Starting a church is like starting a business.
The only difference is that in this “business” the “business partners” won’t be getting a financial return; the “employees” pay (tithe) the company for the privilege of working for free; “customers” are asked to deny themselves, take up their cross, and follow Jesus; and the “product” is a message that is offensive to 90% of the people who hear it.
That’s why I’ve come to a few conclusions about what it takes to start a church:
- It takes an act of God to start a church.
- That act of God always involves the people of God.
- It’s up to God to get the right people in the right places at the right time.
- God mobilizes some people to go down into the mine and some people to hold the ropes.
An Act of God
Our journey to start churches in New York City proves that it takes an act of God to start a church.
God put it on my heart to move our family to Queens to make disciples and multiply churches. So, we moved to Queens with no team, no partners, no plan, and no money. All we had was faith and a clear calling from God.
Just a few months into it and we’ve already had three mission teams, a dozen churches that are considering partnership with us, hundreds of people praying for us, and we have prayerfully written a disciple making plan of action that we believe will result in new churches.
Somehow along the way, we’ve also paid rent and put groceries on the table.
Praise God from whom all blessings flow!
An Act of God Involves the People of God
God is up to something, but I think He wants to involve even more of His people in this work.
The Apostle Paul relied on others to support his missionary activity. He often wrote to his partners to ask for their prayers (Colossians 4:2-6), to ask for financial assistance (Romans 15:22-28), or to thank them (Philippians 4:10-20). Paul wasn’t asking for money to get rich but to be “fully supplied” so that he could accomplish the work God had given him to do. He believed the partners that came alongside of him would be blessed for their partnership as evidenced by his words to the church at Philippi, “Not that I seek the gift, but I seek the fruit that is increasing to your account.” (Philippians 4:17)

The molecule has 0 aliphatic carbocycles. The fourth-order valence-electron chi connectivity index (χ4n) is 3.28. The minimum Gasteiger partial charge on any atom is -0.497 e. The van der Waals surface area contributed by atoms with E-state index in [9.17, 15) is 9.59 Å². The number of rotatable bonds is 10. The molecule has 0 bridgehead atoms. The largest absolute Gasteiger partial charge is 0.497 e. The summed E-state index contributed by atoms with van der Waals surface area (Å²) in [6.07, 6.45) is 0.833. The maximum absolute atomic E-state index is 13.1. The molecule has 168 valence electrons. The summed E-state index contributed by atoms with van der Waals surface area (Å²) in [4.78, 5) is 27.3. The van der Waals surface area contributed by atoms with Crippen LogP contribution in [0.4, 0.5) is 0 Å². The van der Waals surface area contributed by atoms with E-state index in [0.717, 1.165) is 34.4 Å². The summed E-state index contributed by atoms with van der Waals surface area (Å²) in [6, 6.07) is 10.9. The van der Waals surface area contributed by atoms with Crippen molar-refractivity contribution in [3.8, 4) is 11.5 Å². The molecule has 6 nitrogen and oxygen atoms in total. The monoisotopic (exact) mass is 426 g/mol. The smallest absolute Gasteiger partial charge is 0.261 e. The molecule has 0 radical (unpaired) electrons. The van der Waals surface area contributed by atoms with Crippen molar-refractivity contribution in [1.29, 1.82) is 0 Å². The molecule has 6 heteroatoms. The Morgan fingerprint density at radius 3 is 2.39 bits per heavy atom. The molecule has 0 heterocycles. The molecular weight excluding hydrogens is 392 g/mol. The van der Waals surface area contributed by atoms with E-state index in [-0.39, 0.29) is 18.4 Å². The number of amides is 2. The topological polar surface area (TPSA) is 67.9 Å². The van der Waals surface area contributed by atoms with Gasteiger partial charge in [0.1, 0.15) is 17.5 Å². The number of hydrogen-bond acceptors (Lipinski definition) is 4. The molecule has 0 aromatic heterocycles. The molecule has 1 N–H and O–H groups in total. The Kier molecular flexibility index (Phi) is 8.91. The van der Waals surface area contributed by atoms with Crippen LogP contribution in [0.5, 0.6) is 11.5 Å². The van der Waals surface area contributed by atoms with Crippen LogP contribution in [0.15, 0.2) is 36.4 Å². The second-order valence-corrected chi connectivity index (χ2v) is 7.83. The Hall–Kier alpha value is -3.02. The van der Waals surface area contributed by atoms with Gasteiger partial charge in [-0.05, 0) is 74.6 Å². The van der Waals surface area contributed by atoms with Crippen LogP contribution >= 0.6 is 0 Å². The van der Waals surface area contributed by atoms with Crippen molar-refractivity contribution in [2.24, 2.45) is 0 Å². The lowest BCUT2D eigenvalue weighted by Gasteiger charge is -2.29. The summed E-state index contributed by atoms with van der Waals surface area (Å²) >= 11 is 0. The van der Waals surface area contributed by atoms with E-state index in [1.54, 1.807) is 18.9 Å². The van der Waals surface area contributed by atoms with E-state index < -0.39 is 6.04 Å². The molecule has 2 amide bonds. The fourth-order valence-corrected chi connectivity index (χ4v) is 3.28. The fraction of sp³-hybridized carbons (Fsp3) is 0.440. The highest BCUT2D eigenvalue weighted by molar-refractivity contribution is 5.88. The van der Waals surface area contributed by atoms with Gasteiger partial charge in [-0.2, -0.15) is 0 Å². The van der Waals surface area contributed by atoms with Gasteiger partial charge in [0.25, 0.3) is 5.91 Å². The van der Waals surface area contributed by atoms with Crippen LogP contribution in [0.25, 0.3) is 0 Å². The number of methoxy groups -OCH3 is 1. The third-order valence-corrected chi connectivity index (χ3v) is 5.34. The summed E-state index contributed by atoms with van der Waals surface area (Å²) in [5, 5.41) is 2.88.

John wrote to Gaius and encouraged him to support the journey of Christian missionaries. He told Gaius, “We ought to support such men so that we can be coworkers with the truth.” (3 John 5-8) For John, there are those who are sent and those who support but both are partners in the gospel harvest that would result from the ministry.
Fast forward a few years to the story of William Carey. Carey is known as the father of modern missions. Before he left England to serve as a missionary in India, Carey told his friends, “I will go down into the mine, if you will hold the ropes.” He founded a missionary society to help take the gospel to those who had not heard.
Carey published his ideas about partnership in a little booklet that became the manifesto of the modern missionary movement.
In light of all the above, we have also developed a partnership plan for others to become coworkers with us in New York City. Our plan can be summed up in three words: pray, provide, and participate. (Carey’s plan was summed up in four words: pray, plan, give, and go)
- Pray | If we are going to see churches planted in New York City and beyond, we believe God will raise up an army of people who will commit to pray for us and for this ministry. (You can sign up for our monthly e-newsletter here.)
- Provide | New York City is the most expensive city in America to live and to do ministry. We will need people who can give generously to the work as “coworkers with the truth”. We need dozens of people and dozens of churches who will commit to “hold the ropes”.
- Participate | We need short-term volunteers to labor in the field as well as long-term laborers in the field. Some of those laborers may come from elsewhere while some may come directly from the harvest. (See Matthew 9:35-38) Regardless, we believe that it’s up to God to get the right people in the right places at the right time.
We are praying for partners, or “coworkers”, who will commit to pray, provide, and participate in what God is doing in New York City. We are a long way from being “fully supplied” and our vision is bigger than our resources at the moment but we are convinced that God will continue to act and God’s people will continue to help.
The venture capitalists or investors in a startup may get a financial return but those who invest in the kingdom will receive a spiritual reward.
If you’d like to discuss partnership with us, please contact me. We appreciate your prayers and support!